172 Increasing activation of human tumor-reactive T cells (CD39+CD103+CD8+) by gene silencing of PD1 with self-delivering RNAi INTASYL(TM)

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Journal of ImmunoTherapy of Cancer


Background Tumor Infiltrating Lymphocyte (TIL) therapy has proven effective for patients with stage IV melanoma, however there are critical issues that can limit the efficacy of standard TIL therapy across a wide range of different malignancies. We and others have shown that some tumor types contain a low percentage of tumor-specific T cells. We hypothesize that most of the patients that do not respond to TIL therapy are likely receiving a low percentage of tumor-reactive T cells and therefore a high percentage of non-therapeutic bystander TIL. We have developed a streamlined method that expands a highly enriched fraction of tumor-reactive T cells contained within the CD39+CD103+CD8+ TIL in greater than 90% of patient samples from a wide variety of malignancies (melanoma, colon cancer, head and neck cancer, etc.). This TIL product displays a broad repertoire of tumor-specific TCRs. The expanded CD39/CD103 TIL can kill autologous tumors in vitro, but the possibility remains that they could revert to a suppressed or exhausted state when they reach the tumor microenvironment upon transfer back into patients. To mitigate the suppressive effects of the tumor microenvironment we have evaluated Phio Pharmaceutical’s self-delivering RNAi INTASYL(TM) platform to silence PD-1 in the expanded TIL product.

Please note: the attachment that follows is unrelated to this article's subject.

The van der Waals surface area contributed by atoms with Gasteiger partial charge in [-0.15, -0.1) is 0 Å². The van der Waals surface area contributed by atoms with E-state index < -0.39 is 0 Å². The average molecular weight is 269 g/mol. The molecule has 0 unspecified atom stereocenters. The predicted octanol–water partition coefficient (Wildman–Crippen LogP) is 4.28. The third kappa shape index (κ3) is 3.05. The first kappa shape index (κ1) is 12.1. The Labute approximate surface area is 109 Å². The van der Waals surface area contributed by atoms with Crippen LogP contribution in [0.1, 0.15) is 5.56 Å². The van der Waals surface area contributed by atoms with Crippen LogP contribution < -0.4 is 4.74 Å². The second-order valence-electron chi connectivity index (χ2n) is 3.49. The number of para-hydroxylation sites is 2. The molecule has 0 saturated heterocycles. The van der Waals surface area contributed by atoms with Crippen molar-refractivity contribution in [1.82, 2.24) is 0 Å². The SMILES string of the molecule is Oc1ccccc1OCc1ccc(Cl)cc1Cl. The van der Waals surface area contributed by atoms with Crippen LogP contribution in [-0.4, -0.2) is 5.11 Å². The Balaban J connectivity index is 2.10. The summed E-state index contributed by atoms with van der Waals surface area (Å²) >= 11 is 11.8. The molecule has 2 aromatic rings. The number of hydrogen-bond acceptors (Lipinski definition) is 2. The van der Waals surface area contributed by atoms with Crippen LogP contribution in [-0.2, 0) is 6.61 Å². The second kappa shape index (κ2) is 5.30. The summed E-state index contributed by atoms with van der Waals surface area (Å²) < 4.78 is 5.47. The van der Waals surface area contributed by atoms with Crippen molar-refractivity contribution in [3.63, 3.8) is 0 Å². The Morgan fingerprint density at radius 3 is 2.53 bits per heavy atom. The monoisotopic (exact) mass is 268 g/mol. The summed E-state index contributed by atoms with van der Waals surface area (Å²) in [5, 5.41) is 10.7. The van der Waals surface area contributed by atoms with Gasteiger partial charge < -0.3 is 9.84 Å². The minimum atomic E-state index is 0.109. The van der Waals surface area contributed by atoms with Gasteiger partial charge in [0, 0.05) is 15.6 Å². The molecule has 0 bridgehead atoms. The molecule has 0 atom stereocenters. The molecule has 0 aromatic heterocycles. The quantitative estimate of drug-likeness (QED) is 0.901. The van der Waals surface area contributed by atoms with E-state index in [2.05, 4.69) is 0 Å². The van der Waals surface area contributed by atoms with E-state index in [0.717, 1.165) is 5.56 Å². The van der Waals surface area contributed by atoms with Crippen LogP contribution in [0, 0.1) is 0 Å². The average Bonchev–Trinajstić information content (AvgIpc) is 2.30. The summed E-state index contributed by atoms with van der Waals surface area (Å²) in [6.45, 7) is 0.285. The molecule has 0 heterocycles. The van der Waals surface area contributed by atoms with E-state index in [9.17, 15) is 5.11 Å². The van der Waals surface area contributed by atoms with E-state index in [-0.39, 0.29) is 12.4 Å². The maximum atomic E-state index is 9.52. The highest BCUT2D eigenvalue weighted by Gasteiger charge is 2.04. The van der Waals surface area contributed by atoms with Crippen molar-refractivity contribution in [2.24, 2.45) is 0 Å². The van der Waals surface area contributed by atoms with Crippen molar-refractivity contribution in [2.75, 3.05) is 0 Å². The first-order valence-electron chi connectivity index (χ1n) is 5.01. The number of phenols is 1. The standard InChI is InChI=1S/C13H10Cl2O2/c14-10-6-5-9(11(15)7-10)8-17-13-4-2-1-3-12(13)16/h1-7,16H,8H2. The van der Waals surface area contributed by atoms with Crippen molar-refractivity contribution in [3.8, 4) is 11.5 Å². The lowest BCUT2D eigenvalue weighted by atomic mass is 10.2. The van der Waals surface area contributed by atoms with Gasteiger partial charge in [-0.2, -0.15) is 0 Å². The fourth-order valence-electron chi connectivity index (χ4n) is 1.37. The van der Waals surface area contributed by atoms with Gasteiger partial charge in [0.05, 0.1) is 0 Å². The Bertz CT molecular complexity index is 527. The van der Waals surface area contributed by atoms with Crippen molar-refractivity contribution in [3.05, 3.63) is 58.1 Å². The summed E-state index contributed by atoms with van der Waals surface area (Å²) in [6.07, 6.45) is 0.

Methods The TIL product was treated during the rapid expansion phase of the protocol with either nontargeting control compounds or PD-1 targeting INTASYL™ compounds. PD-1 protein levels and TIL functionality were assessed via flow cytometry and cytokine bead array.

Results Silencing of PD-1 expression in the expanded TIL product was obtained by adding the self-delivering RNAi compounds to the cell culture media, without needing transfection media, delivery formulations or electroporation. The RNAi-treated TIL product showed increased IFN-?? TNF-α and Granzyme B expression.

Conclusions These data highlight a promising combination to improve the activity of tumor-reactive TIL in future human clinical trials.


Clinical Institute



Earle A. Chiles Research Institute